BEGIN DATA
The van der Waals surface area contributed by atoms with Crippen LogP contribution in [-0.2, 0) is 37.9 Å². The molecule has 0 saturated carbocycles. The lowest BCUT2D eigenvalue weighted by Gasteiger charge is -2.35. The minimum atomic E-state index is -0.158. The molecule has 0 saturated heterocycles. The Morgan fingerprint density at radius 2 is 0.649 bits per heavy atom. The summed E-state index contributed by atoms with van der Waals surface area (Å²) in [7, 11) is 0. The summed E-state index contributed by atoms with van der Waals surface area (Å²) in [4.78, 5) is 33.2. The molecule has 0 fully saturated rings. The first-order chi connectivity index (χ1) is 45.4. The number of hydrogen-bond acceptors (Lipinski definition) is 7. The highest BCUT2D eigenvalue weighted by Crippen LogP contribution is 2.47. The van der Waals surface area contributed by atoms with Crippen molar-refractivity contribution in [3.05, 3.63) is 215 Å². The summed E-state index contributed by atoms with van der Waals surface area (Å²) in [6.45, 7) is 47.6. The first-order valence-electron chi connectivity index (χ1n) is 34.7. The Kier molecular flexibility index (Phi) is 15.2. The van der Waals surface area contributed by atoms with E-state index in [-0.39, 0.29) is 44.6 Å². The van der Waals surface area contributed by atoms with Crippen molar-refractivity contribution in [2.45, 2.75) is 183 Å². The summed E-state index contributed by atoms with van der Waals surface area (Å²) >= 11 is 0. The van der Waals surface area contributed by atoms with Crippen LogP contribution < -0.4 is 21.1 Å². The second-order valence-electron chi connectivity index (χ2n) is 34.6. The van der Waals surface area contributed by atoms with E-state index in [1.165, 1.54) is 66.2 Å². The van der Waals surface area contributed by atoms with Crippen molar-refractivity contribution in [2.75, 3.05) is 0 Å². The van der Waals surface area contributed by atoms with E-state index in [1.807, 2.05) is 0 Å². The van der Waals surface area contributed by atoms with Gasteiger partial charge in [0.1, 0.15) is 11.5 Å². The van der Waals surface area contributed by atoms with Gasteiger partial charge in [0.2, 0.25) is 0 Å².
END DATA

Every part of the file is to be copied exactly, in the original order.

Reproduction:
The van der Waals surface area contributed by atoms with Crippen LogP contribution in [-0.2, 0) is 37.9 Å². The molecule has 0 saturated carbocycles. The lowest BCUT2D eigenvalue weighted by Gasteiger charge is -2.35. The minimum atomic E-state index is -0.158. The molecule has 0 saturated heterocycles. The Morgan fingerprint density at radius 2 is 0.649 bits per heavy atom. The summed E-state index contributed by atoms with van der Waals surface area (Å²) in [7, 11) is 0. The summed E-state index contributed by atoms with van der Waals surface area (Å²) in [4.78, 5) is 33.2. The molecule has 0 fully saturated rings. The first-order chi connectivity index (χ1) is 45.4. The number of hydrogen-bond acceptors (Lipinski definition) is 7. The highest BCUT2D eigenvalue weighted by Crippen LogP contribution is 2.47. The van der Waals surface area contributed by atoms with Crippen molar-refractivity contribution in [3.05, 3.63) is 215 Å². The summed E-state index contributed by atoms with van der Waals surface area (Å²) in [6.45, 7) is 47.6. The first-order valence-electron chi connectivity index (χ1n) is 34.7. The Kier molecular flexibility index (Phi) is 15.2. The van der Waals surface area contributed by atoms with E-state index in [-0.39, 0.29) is 44.6 Å². The van der Waals surface area contributed by atoms with Crippen molar-refractivity contribution in [2.45, 2.75) is 183 Å². The summed E-state index contributed by atoms with van der Waals surface area (Å²) >= 11 is 0. The van der Waals surface area contributed by atoms with Crippen LogP contribution < -0.4 is 21.1 Å². The second-order valence-electron chi connectivity index (χ2n) is 34.6. The van der Waals surface area contributed by atoms with E-state index in [1.165, 1.54) is 66.2 Å². The van der Waals surface area contributed by atoms with Crippen molar-refractivity contribution in [2.75, 3.05) is 0 Å². The van der Waals surface area contributed by atoms with E-state index in [1.807, 2.05) is 0 Å². The van der Waals surface area contributed by atoms with Gasteiger partial charge in [0.1, 0.15) is 11.5 Å². The van der Waals surface area contributed by atoms with Gasteiger partial charge in [0.2, 0.25) is 0 Å².